Keeping People Healthy and our Environment Safe ~ IN YOUR CORNER with SENATOR IVES

IVES21By: Sentaor Kathleen IvesSept., 2015

In January, I filed Senate bill 1200, An Act to Reduce Exposure to BPA, which is currently before the Joint Committee on Public Health. Bisphenol A (BPA) is a chemical that has been linked as a health and environmental pollutant. In January 2011, the Massachusetts Department of Public Health banned children’s reusable food or beverage containers containing bisphenol-A. BPA poses health risks, both physically and behaviorally and has been linked to cancer, heart disease and developmental impairments in children. There has been momentum in banning BPA from all products, such as food packaging and receipts. Recent studies show an increase of BPA in the bloodstream from receipts. Many receipts such as store and fast food receipts, airline tickets, ATM receipts and other thermal papers all use massive amounts of BPA on the surface of the paper. Senate Bill 1200, would ban the use of this chemical in receipt paper.

Last year, the Environmental Protection Agency (EPA) initiated an action plan with recommendations for the replacement of thermal paper with safer technologies.

A quick test can tell you if the paper you’re handling is of the thermal type. Scratch the printed side of the paper. If you see a dark mark, the paper is thermal. Studies conducted show a drastic increase of BPA in ones bloodstream even after only seconds of handling. There have been studies done, that even show after washing your hands traces of this chemical are still found in your blood stream and using hand sanitizer showed a significant spike in the amount of BPA one has absorbed. The issue may be even more of a concern for cashiers, who handle receipts all day, and who may frequently use hand sanitizer to protect against illness.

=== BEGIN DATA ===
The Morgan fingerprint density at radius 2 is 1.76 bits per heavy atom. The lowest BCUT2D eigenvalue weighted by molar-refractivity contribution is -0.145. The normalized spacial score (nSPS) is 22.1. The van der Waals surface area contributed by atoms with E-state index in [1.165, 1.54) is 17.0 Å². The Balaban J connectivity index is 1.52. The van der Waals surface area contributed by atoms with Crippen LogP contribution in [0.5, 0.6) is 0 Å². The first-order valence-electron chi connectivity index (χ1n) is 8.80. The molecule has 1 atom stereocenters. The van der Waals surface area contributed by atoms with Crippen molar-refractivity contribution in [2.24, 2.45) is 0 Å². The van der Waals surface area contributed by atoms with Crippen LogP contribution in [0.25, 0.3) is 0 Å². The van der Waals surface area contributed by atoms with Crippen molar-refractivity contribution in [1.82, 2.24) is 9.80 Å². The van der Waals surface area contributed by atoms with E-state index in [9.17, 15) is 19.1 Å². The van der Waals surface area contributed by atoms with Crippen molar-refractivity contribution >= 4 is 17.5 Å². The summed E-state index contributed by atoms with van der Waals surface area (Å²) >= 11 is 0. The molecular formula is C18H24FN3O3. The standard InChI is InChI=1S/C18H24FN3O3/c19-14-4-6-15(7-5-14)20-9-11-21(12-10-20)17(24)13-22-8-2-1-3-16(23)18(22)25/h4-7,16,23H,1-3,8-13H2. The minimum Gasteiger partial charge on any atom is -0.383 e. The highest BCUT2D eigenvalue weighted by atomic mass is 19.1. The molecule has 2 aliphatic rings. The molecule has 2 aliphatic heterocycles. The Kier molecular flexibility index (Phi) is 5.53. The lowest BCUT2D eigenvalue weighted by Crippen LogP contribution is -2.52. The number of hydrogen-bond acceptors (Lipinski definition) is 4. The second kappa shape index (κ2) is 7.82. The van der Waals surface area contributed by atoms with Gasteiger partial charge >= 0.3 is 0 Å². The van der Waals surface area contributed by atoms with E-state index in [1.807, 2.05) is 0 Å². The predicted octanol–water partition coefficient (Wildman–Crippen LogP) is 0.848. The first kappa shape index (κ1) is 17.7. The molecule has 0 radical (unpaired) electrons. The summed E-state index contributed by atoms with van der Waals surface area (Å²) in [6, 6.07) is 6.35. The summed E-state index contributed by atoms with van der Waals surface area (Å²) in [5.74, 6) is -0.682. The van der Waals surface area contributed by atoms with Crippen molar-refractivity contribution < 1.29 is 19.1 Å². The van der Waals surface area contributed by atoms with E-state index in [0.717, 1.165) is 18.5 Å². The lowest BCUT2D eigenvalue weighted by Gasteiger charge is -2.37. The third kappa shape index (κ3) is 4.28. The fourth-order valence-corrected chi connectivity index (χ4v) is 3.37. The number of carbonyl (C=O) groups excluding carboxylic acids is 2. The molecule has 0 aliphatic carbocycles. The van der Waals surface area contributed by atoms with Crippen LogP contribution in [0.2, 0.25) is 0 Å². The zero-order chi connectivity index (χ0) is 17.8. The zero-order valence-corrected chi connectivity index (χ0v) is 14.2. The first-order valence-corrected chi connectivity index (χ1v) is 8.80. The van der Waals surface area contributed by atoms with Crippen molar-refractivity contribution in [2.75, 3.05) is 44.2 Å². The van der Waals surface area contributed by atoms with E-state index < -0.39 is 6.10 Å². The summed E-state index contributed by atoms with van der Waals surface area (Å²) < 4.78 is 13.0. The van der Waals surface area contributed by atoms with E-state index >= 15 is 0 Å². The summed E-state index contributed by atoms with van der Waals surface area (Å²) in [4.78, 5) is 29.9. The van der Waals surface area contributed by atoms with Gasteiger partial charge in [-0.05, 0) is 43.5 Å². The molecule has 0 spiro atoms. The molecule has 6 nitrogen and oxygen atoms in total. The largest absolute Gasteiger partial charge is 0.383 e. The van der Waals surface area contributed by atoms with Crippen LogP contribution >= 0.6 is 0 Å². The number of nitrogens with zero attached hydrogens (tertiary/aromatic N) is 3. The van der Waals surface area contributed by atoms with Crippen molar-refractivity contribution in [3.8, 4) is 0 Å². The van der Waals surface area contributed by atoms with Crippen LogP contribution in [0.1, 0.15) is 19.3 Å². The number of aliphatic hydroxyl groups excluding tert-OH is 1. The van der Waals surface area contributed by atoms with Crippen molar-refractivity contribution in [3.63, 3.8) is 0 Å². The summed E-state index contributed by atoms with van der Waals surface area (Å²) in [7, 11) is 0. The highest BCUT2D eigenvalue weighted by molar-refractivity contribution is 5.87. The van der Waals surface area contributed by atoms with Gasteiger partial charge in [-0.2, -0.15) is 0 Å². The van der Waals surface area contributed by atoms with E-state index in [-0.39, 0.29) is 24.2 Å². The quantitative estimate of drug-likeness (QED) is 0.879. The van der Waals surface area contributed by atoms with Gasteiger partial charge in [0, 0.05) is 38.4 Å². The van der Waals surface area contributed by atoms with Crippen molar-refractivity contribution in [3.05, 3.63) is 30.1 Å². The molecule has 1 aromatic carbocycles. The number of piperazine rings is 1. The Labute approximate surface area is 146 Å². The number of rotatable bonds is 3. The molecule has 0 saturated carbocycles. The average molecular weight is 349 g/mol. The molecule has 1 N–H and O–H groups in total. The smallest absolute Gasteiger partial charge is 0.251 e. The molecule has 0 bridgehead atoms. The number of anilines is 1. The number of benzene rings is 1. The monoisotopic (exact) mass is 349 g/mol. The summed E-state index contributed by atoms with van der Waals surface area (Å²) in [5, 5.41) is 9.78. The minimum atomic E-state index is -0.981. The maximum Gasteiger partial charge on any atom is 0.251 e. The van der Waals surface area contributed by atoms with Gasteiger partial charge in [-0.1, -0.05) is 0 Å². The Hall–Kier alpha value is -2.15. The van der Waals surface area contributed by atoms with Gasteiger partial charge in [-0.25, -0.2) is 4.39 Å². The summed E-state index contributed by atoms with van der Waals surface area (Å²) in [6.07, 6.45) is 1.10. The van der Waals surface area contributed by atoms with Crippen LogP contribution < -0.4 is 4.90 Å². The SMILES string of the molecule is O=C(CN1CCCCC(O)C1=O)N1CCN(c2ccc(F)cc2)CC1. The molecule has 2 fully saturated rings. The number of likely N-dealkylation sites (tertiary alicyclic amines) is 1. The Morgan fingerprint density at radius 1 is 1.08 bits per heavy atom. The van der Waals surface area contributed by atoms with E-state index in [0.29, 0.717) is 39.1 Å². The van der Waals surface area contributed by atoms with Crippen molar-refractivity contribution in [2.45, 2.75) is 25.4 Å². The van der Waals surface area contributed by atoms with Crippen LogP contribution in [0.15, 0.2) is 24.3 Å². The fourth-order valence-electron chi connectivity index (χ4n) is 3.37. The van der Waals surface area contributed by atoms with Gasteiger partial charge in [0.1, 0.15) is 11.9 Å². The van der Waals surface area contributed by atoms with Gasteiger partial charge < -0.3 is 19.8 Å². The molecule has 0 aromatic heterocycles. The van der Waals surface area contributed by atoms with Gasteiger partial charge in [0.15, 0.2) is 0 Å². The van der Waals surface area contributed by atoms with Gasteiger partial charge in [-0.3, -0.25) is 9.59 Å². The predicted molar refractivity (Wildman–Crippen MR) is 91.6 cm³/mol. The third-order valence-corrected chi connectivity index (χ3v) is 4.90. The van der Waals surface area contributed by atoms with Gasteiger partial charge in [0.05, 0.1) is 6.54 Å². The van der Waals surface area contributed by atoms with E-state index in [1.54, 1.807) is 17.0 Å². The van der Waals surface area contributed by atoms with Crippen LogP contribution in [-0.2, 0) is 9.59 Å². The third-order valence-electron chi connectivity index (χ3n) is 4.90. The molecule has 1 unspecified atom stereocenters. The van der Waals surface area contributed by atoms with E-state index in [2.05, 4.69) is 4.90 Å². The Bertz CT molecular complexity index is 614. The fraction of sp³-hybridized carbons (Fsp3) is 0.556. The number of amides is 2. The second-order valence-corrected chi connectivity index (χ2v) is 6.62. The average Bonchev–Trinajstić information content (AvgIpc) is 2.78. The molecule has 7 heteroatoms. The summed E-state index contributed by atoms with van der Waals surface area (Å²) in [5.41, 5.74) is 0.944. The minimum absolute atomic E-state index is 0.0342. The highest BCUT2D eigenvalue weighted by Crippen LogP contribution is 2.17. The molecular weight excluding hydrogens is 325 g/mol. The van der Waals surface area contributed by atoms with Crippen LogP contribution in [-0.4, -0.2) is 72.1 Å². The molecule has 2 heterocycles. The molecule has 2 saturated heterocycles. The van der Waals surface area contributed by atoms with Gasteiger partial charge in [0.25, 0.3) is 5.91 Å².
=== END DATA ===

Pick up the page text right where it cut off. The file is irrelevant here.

This bill if passed into law, would protect consumers and employers and serves to reduce toxins in our environment. Below are ways to reduce your exposure from BPA-coated receipts:

1. Wear nitrile gloves (widely available online or at drugstores) if your job requires frequent contact with receipts.

2. Decline paper receipts at gas pumps, ATMs or retail cash registers, opting instead to have your receipt e-mailed if you’re given that choice. If you can, use your smart phone for plane and train tickets.3. Use a sealed plastic bag to store receipts you need to keep rather than carrying them loose in your wallet, purse or shopping bag. The coating can just as easily rub off on other items and when you handle those, you’ll be picking up the BPA.

4. Wash your hands as soon as possible after touching receipts, especially before cooking or eating food. Use soap and water rather than alcohol-based hand sanitizers, which increase the skin’s ability to absorb BPA.

5. Avoid handling thermal paper if you are pregnant and keep it out of children’s hands too. Studies suggest prenatal and early life exposure to BPA poses the greatest potential health risks.
I will be focused this fall on offering informative testimony before the Joint Committee on Public Health and will work to get this bill before legislators for action.

Senator O’Connor Ives can be reached at: KATHLEEN.OCONNORIVES@MASENATE.GOV